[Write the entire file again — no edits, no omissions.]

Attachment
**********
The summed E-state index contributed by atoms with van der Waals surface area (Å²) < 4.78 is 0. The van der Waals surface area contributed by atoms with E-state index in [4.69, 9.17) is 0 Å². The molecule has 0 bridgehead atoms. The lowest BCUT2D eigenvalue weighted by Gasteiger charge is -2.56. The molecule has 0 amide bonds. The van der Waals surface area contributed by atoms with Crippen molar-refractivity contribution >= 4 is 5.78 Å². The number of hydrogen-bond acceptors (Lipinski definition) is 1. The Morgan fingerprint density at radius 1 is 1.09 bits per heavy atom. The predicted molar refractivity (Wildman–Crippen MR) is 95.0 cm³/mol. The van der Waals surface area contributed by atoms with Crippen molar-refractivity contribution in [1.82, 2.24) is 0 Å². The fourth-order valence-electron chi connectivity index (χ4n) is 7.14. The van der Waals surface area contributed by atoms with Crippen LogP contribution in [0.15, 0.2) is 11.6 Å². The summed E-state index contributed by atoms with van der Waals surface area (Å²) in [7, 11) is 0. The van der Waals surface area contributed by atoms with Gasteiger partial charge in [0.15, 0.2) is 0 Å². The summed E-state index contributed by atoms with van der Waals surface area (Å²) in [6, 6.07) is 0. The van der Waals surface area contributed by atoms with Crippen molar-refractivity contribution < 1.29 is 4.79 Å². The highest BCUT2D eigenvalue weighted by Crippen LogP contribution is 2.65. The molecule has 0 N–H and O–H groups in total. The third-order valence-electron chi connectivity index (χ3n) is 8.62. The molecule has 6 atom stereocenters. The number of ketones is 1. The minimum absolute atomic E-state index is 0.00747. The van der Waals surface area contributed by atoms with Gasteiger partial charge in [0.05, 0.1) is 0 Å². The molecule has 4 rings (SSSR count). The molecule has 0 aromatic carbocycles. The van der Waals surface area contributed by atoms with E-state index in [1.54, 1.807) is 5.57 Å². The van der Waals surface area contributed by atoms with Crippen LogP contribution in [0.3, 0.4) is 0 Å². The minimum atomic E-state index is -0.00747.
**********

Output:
The summed E-state index contributed by atoms with van der Waals surface area (Å²) < 4.78 is 0. The van der Waals surface area contributed by atoms with E-state index in [4.69, 9.17) is 0 Å². The molecule has 0 bridgehead atoms. The lowest BCUT2D eigenvalue weighted by Gasteiger charge is -2.56. The molecule has 0 amide bonds. The van der Waals surface area contributed by atoms with Crippen molar-refractivity contribution >= 4 is 5.78 Å². The number of hydrogen-bond acceptors (Lipinski definition) is 1. The Morgan fingerprint density at radius 1 is 1.09 bits per heavy atom. The predicted molar refractivity (Wildman–Crippen MR) is 95.0 cm³/mol. The van der Waals surface area contributed by atoms with Crippen molar-refractivity contribution in [1.82, 2.24) is 0 Å². The fourth-order valence-electron chi connectivity index (χ4n) is 7.14. The van der Waals surface area contributed by atoms with Crippen LogP contribution in [0.15, 0.2) is 11.6 Å². The summed E-state index contributed by atoms with van der Waals surface area (Å²) in [7, 11) is 0. The van der Waals surface area contributed by atoms with Gasteiger partial charge in [0.15, 0.2) is 0 Å². The summed E-state index contributed by atoms with van der Waals surface area (Å²) in [6, 6.07) is 0. The van der Waals surface area contributed by atoms with Crippen molar-refractivity contribution < 1.29 is 4.79 Å². The highest BCUT2D eigenvalue weighted by Crippen LogP contribution is 2.65. The molecule has 0 N–H and O–H groups in total. The third-order valence-electron chi connectivity index (χ3n) is 8.62. The molecule has 6 atom stereocenters. The number of ketones is 1. The minimum absolute atomic E-state index is 0.00747. The van der Waals surface area contributed by atoms with Gasteiger partial charge in [0.05, 0.1) is 0 Å². The molecule has 4 rings (SSSR count). The molecule has 0 aromatic carbocycles. The van der Waals surface area contributed by atoms with E-state index in [1.54, 1.807) is 5.57 Å². The van der Waals surface area contributed by atoms with Crippen LogP contribution in [0.3, 0.4) is 0 Å². The minimum atomic E-state index is -0.00747.